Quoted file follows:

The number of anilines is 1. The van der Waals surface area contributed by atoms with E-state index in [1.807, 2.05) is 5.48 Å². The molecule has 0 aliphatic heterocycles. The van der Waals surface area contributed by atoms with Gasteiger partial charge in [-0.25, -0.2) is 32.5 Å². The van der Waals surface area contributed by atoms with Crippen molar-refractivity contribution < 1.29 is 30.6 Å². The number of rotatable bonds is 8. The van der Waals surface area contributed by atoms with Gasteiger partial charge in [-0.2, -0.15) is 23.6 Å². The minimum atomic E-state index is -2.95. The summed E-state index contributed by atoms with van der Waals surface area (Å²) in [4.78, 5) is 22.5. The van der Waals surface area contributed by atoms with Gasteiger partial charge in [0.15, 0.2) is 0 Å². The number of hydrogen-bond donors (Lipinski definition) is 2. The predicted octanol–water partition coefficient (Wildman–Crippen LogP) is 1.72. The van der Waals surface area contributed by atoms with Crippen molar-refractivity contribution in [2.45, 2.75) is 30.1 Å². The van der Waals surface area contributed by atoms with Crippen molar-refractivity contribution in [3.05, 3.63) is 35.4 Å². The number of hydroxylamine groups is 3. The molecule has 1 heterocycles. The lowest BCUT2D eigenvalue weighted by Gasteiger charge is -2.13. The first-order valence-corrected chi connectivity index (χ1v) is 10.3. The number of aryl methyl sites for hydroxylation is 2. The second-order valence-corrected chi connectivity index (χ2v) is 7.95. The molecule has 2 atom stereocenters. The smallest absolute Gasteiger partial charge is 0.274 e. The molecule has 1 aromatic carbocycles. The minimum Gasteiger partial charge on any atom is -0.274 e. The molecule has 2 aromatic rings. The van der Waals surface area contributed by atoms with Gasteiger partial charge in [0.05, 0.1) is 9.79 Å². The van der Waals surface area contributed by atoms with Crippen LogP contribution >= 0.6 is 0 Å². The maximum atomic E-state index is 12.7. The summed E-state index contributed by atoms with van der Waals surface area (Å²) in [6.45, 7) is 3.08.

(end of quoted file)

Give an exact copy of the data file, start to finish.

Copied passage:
The number of anilines is 1. The van der Waals surface area contributed by atoms with E-state index in [1.807, 2.05) is 5.48 Å². The molecule has 0 aliphatic heterocycles. The van der Waals surface area contributed by atoms with Gasteiger partial charge in [-0.25, -0.2) is 32.5 Å². The van der Waals surface area contributed by atoms with Crippen molar-refractivity contribution < 1.29 is 30.6 Å². The number of rotatable bonds is 8. The van der Waals surface area contributed by atoms with Gasteiger partial charge in [-0.2, -0.15) is 23.6 Å². The minimum atomic E-state index is -2.95. The summed E-state index contributed by atoms with van der Waals surface area (Å²) in [4.78, 5) is 22.5. The van der Waals surface area contributed by atoms with Gasteiger partial charge in [0.15, 0.2) is 0 Å². The number of hydrogen-bond donors (Lipinski definition) is 2. The predicted octanol–water partition coefficient (Wildman–Crippen LogP) is 1.72. The van der Waals surface area contributed by atoms with Crippen molar-refractivity contribution in [2.45, 2.75) is 30.1 Å². The van der Waals surface area contributed by atoms with Crippen molar-refractivity contribution in [3.05, 3.63) is 35.4 Å². The number of hydroxylamine groups is 3. The molecule has 1 heterocycles. The lowest BCUT2D eigenvalue weighted by Gasteiger charge is -2.13. The first-order valence-corrected chi connectivity index (χ1v) is 10.3. The number of aryl methyl sites for hydroxylation is 2. The second-order valence-corrected chi connectivity index (χ2v) is 7.95. The molecule has 2 atom stereocenters. The smallest absolute Gasteiger partial charge is 0.274 e. The molecule has 1 aromatic carbocycles. The minimum Gasteiger partial charge on any atom is -0.274 e. The molecule has 2 aromatic rings. The van der Waals surface area contributed by atoms with Gasteiger partial charge in [0.05, 0.1) is 9.79 Å². The van der Waals surface area contributed by atoms with Crippen LogP contribution >= 0.6 is 0 Å². The maximum atomic E-state index is 12.7. The summed E-state index contributed by atoms with van der Waals surface area (Å²) in [6.45, 7) is 3.08.